Guest Column | July 7, 2022

Best Practices For Pricing And Packaging Microsoft Azure

By Tony Cai, Nerdio

SCDM Best Practices Now Available To Nonmembers

Microsoft Azure has had an incredible upward momentum, with a rise of 46% revenue in Microsoft’s most recent quarter. With all of these findings, it makes sense that so many businesses are looking to move to Azure, and MSPs selling Azure have not found a shortage of opportunities to do so.

Many MSPs have had experience with different ways of selling Microsoft Azure, but as the market continues to develop, the best ways to go about marketing Azure have evolved too. Whether you want to make sure your current strategies are up-to-date or feel like you need some advice on improving your Azure business and sales, here are some of the actions and strategies that deliver our partners the most success.

  1. Before you start, make sure you think ahead to the best-case scenario.

In an ideal world, how will you deliver Azure to your customers? There are multiple options, especially in terms of pricing. Will you charge customers at a flat rate, or will billing fluctuate? Will you bundle Azure with other managed services? These are all decisions that you should make well in advance. Beware, also, of Azure’s consumption-based pricing model, which will make pricing more variable.

  1. Avoid being held back by common pricing errors.

There are some simple ways to do this, such as ensuring you’re familiarized with the Active Directory identity options (Active Directory Domain Services, Azure Active Directory Domain Services vs Azure Active Directory and the pros and cons of each). Another great idea is using a pricing calculator—such as Nerdio’s free cost estimator -- to ensure you’re giving an accurate quote and quelling customer worries about lock-in and early termination fees. Maintaining the best pricing practices will help build customer trust and ensure that you’re reaping the rewards of your work.

  1. Keep your proposal as simple as possible.

As an MSP, a large part of your work is oriented around making complicated technology simple. That process should be implemented early in the sales process as well. Make sure you use concise language and get to the point quickly. This will not only ensure the customer is following along well but will help you remember a general outline down the line. Ensuring that you’ve taken all pre-sale considerations into account also can help with building a strong and simple proposal.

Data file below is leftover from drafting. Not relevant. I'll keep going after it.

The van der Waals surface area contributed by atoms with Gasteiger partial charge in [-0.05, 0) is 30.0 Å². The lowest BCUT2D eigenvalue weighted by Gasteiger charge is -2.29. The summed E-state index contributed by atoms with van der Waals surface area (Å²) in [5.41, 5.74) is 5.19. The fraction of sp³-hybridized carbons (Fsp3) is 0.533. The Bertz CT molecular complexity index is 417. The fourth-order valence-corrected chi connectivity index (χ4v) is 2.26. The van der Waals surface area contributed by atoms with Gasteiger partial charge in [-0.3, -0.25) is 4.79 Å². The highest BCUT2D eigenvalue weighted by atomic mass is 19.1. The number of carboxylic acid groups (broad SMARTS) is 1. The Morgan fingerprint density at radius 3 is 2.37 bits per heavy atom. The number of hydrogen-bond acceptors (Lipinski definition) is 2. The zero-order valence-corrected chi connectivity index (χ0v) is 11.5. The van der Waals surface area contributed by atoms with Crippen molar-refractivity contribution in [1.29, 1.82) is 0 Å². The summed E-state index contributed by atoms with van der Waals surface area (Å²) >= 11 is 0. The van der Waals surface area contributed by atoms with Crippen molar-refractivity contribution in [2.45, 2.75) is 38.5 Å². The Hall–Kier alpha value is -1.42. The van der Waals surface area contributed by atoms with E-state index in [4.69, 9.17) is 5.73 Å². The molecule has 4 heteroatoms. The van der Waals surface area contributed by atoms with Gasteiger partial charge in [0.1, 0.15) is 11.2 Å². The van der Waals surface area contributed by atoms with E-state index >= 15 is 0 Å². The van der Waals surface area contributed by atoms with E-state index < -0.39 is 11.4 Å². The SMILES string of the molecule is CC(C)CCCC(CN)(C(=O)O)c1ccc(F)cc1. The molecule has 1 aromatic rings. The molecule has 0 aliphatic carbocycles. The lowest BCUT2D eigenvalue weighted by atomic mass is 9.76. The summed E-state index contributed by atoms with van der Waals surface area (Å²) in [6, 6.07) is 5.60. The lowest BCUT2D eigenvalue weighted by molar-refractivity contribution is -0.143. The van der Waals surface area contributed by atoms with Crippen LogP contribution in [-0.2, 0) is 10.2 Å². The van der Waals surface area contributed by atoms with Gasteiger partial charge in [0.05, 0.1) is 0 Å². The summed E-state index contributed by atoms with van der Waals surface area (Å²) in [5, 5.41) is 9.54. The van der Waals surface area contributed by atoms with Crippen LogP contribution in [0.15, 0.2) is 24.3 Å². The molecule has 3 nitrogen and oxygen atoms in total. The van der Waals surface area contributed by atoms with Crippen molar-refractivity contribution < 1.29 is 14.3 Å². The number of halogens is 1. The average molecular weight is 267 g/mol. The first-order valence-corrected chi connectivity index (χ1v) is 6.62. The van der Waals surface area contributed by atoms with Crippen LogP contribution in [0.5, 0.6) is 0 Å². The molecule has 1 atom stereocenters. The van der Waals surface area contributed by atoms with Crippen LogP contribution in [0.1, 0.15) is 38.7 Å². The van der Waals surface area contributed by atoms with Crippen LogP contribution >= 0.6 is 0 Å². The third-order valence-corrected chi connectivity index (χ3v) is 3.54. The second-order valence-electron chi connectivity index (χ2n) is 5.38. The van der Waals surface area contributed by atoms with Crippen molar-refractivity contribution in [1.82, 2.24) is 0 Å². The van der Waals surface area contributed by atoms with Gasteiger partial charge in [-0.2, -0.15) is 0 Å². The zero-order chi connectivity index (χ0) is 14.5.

1. With time, try to produce a standardized quote.

When beginning to propose Azure services to their clients, we see MSPs struggle with how much margin or what their markup should be. Think strategically, do your homework up front, and constantly evaluate your first few deployments and associated costs so that over time you can produce a standardized quote. This will help ensure that you are staying efficient. Some MSPs who have been selling Microsoft Azure for a few years have come to a point where they have their standard build, so they will offer a certain price for certain services a customer may not be able to get elsewhere. Every customer is unique, but you can consider a way to build those specific needs into your standardized quote.

  1. Create a more appealing proposal, but don’t forget to protect yourself in the process.

One common way that MSPs will make their proposal more attractive is by discounting the set-up costs in exchange for an agreement of a certain length. While it is good to ensure that you are appealing to a customer, it’s still important that your business is protected as well. Some simple ways to ensure this are implementing a cancellation fee and a minimum fee or user count.

Packaging and pricing Microsoft Azure can be a complicated process if you are not sure where to begin. With these tips, you should be able to enhance your proposal or build a strong one from scratch.

About The Author

With over a decade of experience working for and with managed service providers, Tony Cai is a Regional Director of Sales at Nerdio helping partners build profitable cloud and virtual desktop practices in Azure while achieving significant cost savings, optimization, and operational maturity.